Pilgrims are prohibited from wearing perfume, cutting their nails or trimming their hair or beards, or arguing.

First rituals

The first ritual requires walking seven times around the Kaaba, a large black cube structure at the center of Mecca’s Grand Mosque.

Made from granite and draped in cloth, the Kaaba stands nearly 15 meters (50 feet) tall.

Believed to have first been built by Adam and then rebuilt by Abraham 4,000 years ago, it is towards the Kaaba that Muslims turn to pray wherever they are in the world.

Pilgrims next walk seven times between two stone spots in the mosque.

They then move on to Mina, around five kilometers (three miles) away, ahead of the main rite of the pilgrimage at Mount Arafat.

Mount Arafat

The climax of the hajj is the gathering on Mount Arafat, about 10 kilometers from Mina, where it is believed that Prophet Mohammed delivered his final sermon.

Pilgrims assemble on the 70 meter-high hill and its surrounding plain for hours of prayers and Koran recitals, remaining there until evening.

Muslim pilgrims gather on Mount Arafat, also known as Jabal al-Rahma (Mount of Mercy), southeast of the Saudi holy city of Mecca, on Arafat Day which is the climax of the Hajj pilgrimage early on August 20, 2018. (Ahmad Al-Rubaye / AFP)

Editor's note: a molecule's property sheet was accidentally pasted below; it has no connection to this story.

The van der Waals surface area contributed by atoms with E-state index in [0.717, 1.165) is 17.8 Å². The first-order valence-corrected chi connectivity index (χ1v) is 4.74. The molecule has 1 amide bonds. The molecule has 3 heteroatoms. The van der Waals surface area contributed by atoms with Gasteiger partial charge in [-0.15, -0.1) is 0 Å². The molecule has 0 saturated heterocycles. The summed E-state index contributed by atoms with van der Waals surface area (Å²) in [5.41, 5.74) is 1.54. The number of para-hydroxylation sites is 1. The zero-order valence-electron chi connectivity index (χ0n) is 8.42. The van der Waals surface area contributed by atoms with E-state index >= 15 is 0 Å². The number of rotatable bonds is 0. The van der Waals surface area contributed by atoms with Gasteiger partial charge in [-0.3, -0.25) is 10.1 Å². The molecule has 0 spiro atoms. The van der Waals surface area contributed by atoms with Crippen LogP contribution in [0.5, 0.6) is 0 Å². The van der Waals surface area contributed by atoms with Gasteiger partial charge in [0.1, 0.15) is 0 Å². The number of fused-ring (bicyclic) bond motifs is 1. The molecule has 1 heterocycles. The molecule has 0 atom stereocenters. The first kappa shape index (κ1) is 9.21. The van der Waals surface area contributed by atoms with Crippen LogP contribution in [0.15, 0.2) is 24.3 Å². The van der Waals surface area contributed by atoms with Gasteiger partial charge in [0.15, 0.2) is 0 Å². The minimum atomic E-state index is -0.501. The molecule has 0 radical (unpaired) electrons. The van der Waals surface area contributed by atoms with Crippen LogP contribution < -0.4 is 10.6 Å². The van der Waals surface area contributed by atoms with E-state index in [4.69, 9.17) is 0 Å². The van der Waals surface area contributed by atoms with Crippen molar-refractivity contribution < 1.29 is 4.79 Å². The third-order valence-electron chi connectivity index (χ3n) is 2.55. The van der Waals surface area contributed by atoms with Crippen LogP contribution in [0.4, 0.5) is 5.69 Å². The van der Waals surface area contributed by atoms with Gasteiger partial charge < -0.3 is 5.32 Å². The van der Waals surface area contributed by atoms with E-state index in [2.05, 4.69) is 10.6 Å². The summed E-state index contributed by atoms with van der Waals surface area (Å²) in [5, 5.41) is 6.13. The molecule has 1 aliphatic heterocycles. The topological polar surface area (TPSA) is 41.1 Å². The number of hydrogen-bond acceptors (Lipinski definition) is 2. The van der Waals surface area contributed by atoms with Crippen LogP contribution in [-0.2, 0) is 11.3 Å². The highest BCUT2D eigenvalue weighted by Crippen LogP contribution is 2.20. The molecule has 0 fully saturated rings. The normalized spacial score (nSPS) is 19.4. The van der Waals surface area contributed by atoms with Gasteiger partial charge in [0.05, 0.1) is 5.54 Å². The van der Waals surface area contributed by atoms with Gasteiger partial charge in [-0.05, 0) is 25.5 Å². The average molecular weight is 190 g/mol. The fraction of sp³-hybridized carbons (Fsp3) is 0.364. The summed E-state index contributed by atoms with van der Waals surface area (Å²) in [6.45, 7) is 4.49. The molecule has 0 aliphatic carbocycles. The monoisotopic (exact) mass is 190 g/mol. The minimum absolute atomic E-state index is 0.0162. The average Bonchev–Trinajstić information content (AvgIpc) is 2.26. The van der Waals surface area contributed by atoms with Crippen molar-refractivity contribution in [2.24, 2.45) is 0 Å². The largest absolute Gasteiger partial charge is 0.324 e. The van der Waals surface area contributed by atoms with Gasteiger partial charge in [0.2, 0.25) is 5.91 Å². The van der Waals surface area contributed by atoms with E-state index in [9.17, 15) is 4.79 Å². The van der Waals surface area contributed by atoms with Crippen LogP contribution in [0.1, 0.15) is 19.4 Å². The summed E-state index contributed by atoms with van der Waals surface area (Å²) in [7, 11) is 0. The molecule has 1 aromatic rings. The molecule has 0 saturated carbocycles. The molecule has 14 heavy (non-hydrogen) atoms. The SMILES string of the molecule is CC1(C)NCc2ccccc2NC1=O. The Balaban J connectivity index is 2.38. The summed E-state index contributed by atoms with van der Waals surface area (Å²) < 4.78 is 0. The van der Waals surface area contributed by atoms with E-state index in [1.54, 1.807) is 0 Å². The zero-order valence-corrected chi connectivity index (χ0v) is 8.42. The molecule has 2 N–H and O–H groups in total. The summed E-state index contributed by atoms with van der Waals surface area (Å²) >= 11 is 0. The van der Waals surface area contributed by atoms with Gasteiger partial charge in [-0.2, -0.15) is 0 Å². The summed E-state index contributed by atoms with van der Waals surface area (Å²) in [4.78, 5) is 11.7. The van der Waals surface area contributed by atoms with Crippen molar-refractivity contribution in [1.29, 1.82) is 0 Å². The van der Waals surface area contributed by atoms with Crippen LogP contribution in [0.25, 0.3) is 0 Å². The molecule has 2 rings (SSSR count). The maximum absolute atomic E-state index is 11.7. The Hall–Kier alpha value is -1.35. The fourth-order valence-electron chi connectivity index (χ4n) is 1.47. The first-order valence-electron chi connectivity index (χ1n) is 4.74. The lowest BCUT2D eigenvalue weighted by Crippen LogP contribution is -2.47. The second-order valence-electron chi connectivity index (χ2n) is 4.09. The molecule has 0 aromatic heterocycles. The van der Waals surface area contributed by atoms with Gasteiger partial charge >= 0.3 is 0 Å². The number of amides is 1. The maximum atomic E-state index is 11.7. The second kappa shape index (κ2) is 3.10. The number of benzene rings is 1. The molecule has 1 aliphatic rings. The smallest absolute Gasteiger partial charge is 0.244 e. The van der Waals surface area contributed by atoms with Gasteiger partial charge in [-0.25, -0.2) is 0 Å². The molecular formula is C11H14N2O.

After sunset they head to Muzdalifah, halfway between Arafat and Mina, where they gather several dozen pebbles to perform the symbolic “stoning of the devil”.

‘Stoning of the devil’

The last major ritual of the hajj is back at Mina where pilgrims throw seven stones at each of three huge concrete walls representing Satan.

The ritual is an emulation of Abraham’s stoning of the devil at the three spots where it is said Satan tried to dissuade him from obeying God’s order to sacrifice his son, Ishmael.

Muslim pilgrims take part in the symbolic ‘stoning of the devil’ at the Jamarat Bridge in Mina, near Mecca, which marks the final major rite of the hajj on September 1, 2017. (Karim Sahib / AFP)

After the first stoning rite, the Eid al-Adha feast of sacrifice begins, marking the end of the hajj.

Sheep are slaughtered, in reference to God’s provision of a lamb for sacrifice instead of Ishmael, in a ceremony also held at the same time around the world.

Muslim pilgrims gather at the Grand Mosque in Saudi Arabia’s holy city of Mecca on August 7, 2019, prior to the start of the annual Hajj pilgrimage in the holy city. (Photo by Fethi Belaid / AFP)

Men then shave their heads or trim their hair while women cut a fingertip-length off their locks.

The pilgrims can change back into normal clothing, returning to circumambulate the Kaaba and complete their stone-throwing rituals before heading home.

Four other pillars

The hajj is the last pillar of Islam and required by every Muslim at least once in their lifetime, if they are healthy enough to do so and have the means.

The four other essential pillars are: profession of the Muslim faith; daily prayers; alms-giving; and fasting from dawn to dusk during the holy month of Ramadan.